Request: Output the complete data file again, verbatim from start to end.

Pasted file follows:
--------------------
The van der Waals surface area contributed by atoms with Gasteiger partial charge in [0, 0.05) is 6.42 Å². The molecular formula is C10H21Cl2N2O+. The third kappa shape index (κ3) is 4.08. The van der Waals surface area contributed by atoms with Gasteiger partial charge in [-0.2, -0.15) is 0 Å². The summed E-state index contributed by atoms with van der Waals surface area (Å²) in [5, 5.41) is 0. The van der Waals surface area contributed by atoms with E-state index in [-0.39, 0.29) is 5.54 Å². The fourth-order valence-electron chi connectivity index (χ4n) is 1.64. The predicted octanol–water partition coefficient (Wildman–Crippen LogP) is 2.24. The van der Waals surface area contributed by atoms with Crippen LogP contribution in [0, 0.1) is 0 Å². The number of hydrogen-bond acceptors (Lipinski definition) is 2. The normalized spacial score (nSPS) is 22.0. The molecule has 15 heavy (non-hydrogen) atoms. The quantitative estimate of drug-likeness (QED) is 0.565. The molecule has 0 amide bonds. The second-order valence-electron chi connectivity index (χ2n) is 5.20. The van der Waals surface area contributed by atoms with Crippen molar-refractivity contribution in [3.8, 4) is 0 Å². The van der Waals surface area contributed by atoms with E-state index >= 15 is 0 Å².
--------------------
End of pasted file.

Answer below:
The van der Waals surface area contributed by atoms with Gasteiger partial charge in [0, 0.05) is 6.42 Å². The molecular formula is C10H21Cl2N2O+. The third kappa shape index (κ3) is 4.08. The van der Waals surface area contributed by atoms with Gasteiger partial charge in [-0.2, -0.15) is 0 Å². The summed E-state index contributed by atoms with van der Waals surface area (Å²) in [5, 5.41) is 0. The van der Waals surface area contributed by atoms with E-state index in [-0.39, 0.29) is 5.54 Å². The fourth-order valence-electron chi connectivity index (χ4n) is 1.64. The predicted octanol–water partition coefficient (Wildman–Crippen LogP) is 2.24. The van der Waals surface area contributed by atoms with Crippen LogP contribution in [0, 0.1) is 0 Å². The number of hydrogen-bond acceptors (Lipinski definition) is 2. The normalized spacial score (nSPS) is 22.0. The molecule has 15 heavy (non-hydrogen) atoms. The quantitative estimate of drug-likeness (QED) is 0.565. The molecule has 0 amide bonds. The second-order valence-electron chi connectivity index (χ2n) is 5.20. The van der Waals surface area contributed by atoms with Crippen molar-refractivity contribution in [3.8, 4) is 0 Å². The van der Waals surface area contributed by atoms with E-state index >= 15 is 0 Å².